Jeremiah 31 yields a divine promise of restoration, one that surely would have been welcomed amidst a prophecy that was largely focused on doom, and destruction. Jeremiah almost certainly did not get to live through the days that he wrote about in Jeremiah 31. In other words, the national liberation promoted in this chapter came one generation after him. Throughout the biblical account, you get the sense that Jeremiah was heavily grieved, and saddened, by the knowledge that Jerusalem, and surrounding territories, would be run over, and ransacked, by Babylon. Understandably, it troubled him deeply. So when the words of Jeremiah 31 were given to the prophet it likely brought measures of assurance, pleasure, and peace. Even still, it required faith for Jeremiah to believe that God would allow Babylon to conquer Judah, send many citizens away, but eventually bring survivors back to the Promised Land. A fascinating application of this text is that the promise of tomorrow challenges the realities of the present. But when you accept that God is more powerful than the current struggles, and what He says will come to pass will certainly come to pass, it can bolster your ability to rejoice, even in the ruins (or pending ruins). In short, we need belief in God. We need trust in God. We need faith in God.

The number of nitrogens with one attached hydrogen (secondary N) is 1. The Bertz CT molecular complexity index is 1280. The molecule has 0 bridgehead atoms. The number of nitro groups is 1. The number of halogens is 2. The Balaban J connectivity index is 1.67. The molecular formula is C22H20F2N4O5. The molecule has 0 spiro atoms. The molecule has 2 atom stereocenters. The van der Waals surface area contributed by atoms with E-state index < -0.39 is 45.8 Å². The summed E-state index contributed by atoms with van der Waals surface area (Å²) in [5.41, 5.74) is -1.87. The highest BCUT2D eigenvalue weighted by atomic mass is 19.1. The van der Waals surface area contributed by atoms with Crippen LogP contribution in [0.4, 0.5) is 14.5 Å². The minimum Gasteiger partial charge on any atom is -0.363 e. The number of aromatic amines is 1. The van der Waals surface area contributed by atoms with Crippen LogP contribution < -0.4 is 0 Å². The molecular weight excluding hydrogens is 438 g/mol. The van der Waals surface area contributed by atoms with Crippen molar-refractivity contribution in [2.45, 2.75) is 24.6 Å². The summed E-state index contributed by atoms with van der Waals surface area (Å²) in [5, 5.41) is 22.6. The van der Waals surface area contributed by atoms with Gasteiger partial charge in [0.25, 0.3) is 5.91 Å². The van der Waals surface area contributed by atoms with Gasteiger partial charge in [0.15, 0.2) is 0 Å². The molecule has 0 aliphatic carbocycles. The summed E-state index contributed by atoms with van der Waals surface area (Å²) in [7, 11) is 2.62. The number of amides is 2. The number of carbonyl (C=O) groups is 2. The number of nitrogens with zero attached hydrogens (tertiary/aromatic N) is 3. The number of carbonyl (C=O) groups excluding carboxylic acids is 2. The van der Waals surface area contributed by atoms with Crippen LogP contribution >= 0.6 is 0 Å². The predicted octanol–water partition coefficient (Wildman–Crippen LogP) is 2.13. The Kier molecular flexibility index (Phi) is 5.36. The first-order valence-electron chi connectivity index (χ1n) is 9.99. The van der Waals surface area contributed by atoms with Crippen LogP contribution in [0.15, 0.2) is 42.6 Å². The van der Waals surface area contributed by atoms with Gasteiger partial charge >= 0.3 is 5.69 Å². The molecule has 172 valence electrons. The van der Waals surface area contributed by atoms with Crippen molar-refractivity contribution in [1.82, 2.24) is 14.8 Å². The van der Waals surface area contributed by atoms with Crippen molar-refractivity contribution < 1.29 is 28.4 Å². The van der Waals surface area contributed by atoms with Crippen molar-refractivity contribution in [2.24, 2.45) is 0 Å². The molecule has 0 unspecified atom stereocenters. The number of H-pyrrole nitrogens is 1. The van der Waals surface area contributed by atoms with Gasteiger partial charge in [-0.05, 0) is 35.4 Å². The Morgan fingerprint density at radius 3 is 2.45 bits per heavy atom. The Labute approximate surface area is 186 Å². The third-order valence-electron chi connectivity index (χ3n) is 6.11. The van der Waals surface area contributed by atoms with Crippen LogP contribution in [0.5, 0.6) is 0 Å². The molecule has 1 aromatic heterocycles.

Jeremiah 31:13 “‘Then young women will dance and be glad, young men and old as well. I will turn their mourning into gladness; I will give them comfort and joy instead of sorrow.’” (NIV)
Kevin Orr (8/12/2019)